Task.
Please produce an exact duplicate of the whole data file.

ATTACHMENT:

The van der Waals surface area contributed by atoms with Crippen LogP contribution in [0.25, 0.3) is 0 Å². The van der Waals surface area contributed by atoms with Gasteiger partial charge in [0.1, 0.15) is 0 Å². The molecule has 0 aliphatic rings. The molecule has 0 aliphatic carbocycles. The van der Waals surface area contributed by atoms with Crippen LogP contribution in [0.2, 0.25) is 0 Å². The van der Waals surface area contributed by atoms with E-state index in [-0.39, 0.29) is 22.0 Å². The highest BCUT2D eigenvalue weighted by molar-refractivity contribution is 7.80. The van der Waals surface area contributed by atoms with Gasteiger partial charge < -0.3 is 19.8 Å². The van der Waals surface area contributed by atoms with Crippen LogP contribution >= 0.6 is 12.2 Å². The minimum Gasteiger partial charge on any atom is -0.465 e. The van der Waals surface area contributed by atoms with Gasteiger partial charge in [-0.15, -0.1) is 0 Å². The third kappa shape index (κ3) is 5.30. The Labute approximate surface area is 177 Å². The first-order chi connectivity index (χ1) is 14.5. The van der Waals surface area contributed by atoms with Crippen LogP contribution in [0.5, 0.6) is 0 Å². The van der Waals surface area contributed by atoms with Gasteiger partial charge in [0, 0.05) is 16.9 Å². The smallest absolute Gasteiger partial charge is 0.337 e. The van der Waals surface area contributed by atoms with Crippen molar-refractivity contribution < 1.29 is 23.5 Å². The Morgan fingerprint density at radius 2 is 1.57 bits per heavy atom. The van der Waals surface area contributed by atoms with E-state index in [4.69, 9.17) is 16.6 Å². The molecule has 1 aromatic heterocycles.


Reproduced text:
The van der Waals surface area contributed by atoms with Crippen LogP contribution in [0.25, 0.3) is 0 Å². The van der Waals surface area contributed by atoms with Gasteiger partial charge in [0.1, 0.15) is 0 Å². The molecule has 0 aliphatic rings. The molecule has 0 aliphatic carbocycles. The van der Waals surface area contributed by atoms with Crippen LogP contribution in [0.2, 0.25) is 0 Å². The van der Waals surface area contributed by atoms with E-state index in [-0.39, 0.29) is 22.0 Å². The highest BCUT2D eigenvalue weighted by molar-refractivity contribution is 7.80. The van der Waals surface area contributed by atoms with Gasteiger partial charge < -0.3 is 19.8 Å². The van der Waals surface area contributed by atoms with Crippen LogP contribution >= 0.6 is 12.2 Å². The minimum Gasteiger partial charge on any atom is -0.465 e. The van der Waals surface area contributed by atoms with Gasteiger partial charge in [-0.15, -0.1) is 0 Å². The third kappa shape index (κ3) is 5.30. The Labute approximate surface area is 177 Å². The first-order chi connectivity index (χ1) is 14.5. The van der Waals surface area contributed by atoms with Crippen LogP contribution in [0.5, 0.6) is 0 Å². The van der Waals surface area contributed by atoms with Gasteiger partial charge in [0, 0.05) is 16.9 Å². The smallest absolute Gasteiger partial charge is 0.337 e. The van der Waals surface area contributed by atoms with Crippen molar-refractivity contribution < 1.29 is 23.5 Å². The Morgan fingerprint density at radius 2 is 1.57 bits per heavy atom. The van der Waals surface area contributed by atoms with E-state index in [4.69, 9.17) is 16.6 Å². The molecule has 1 aromatic heterocycles.